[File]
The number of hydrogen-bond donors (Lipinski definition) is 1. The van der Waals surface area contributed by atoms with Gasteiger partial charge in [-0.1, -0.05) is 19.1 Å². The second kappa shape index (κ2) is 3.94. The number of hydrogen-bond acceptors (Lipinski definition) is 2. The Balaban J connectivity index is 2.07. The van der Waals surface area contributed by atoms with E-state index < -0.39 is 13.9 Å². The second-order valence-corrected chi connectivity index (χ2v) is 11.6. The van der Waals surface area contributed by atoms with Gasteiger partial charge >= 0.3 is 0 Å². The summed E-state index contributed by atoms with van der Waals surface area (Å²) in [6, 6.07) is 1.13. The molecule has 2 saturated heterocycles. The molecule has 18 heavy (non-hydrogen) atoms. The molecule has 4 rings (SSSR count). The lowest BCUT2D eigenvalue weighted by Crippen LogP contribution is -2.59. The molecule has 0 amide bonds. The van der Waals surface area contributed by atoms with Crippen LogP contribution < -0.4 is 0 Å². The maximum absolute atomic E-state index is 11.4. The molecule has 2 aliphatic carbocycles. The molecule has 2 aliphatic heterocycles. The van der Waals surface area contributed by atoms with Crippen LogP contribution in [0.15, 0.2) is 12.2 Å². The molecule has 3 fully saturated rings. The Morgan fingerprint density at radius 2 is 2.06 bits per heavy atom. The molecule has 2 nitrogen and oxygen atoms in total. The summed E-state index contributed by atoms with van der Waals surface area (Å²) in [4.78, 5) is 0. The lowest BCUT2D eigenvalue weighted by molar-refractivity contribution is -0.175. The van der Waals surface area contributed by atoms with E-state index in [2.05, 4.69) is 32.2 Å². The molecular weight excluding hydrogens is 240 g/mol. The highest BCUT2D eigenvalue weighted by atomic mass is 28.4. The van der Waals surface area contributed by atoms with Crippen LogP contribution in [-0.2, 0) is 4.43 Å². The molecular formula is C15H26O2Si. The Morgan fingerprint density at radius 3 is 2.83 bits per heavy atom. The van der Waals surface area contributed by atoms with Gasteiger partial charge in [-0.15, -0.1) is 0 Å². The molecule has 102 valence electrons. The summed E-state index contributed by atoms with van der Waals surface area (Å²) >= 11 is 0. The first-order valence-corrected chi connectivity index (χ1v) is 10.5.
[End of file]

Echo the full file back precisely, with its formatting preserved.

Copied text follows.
The number of hydrogen-bond donors (Lipinski definition) is 1. The van der Waals surface area contributed by atoms with Gasteiger partial charge in [-0.1, -0.05) is 19.1 Å². The second kappa shape index (κ2) is 3.94. The number of hydrogen-bond acceptors (Lipinski definition) is 2. The Balaban J connectivity index is 2.07. The van der Waals surface area contributed by atoms with E-state index < -0.39 is 13.9 Å². The second-order valence-corrected chi connectivity index (χ2v) is 11.6. The van der Waals surface area contributed by atoms with Gasteiger partial charge >= 0.3 is 0 Å². The summed E-state index contributed by atoms with van der Waals surface area (Å²) in [6, 6.07) is 1.13. The molecule has 2 saturated heterocycles. The molecule has 18 heavy (non-hydrogen) atoms. The molecule has 4 rings (SSSR count). The lowest BCUT2D eigenvalue weighted by Crippen LogP contribution is -2.59. The molecule has 0 amide bonds. The van der Waals surface area contributed by atoms with Crippen LogP contribution < -0.4 is 0 Å². The maximum absolute atomic E-state index is 11.4. The molecule has 2 aliphatic carbocycles. The molecule has 2 aliphatic heterocycles. The van der Waals surface area contributed by atoms with Crippen LogP contribution in [0.15, 0.2) is 12.2 Å². The molecule has 3 fully saturated rings. The Morgan fingerprint density at radius 2 is 2.06 bits per heavy atom. The molecule has 2 nitrogen and oxygen atoms in total. The summed E-state index contributed by atoms with van der Waals surface area (Å²) in [4.78, 5) is 0. The lowest BCUT2D eigenvalue weighted by molar-refractivity contribution is -0.175. The van der Waals surface area contributed by atoms with E-state index in [2.05, 4.69) is 32.2 Å². The molecular weight excluding hydrogens is 240 g/mol. The highest BCUT2D eigenvalue weighted by atomic mass is 28.4. The van der Waals surface area contributed by atoms with Crippen LogP contribution in [-0.2, 0) is 4.43 Å². The molecular formula is C15H26O2Si. The Morgan fingerprint density at radius 3 is 2.83 bits per heavy atom. The van der Waals surface area contributed by atoms with Gasteiger partial charge in [-0.15, -0.1) is 0 Å². The molecule has 102 valence electrons. The summed E-state index contributed by atoms with van der Waals surface area (Å²) >= 11 is 0. The first-order valence-corrected chi connectivity index (χ1v) is 10.5.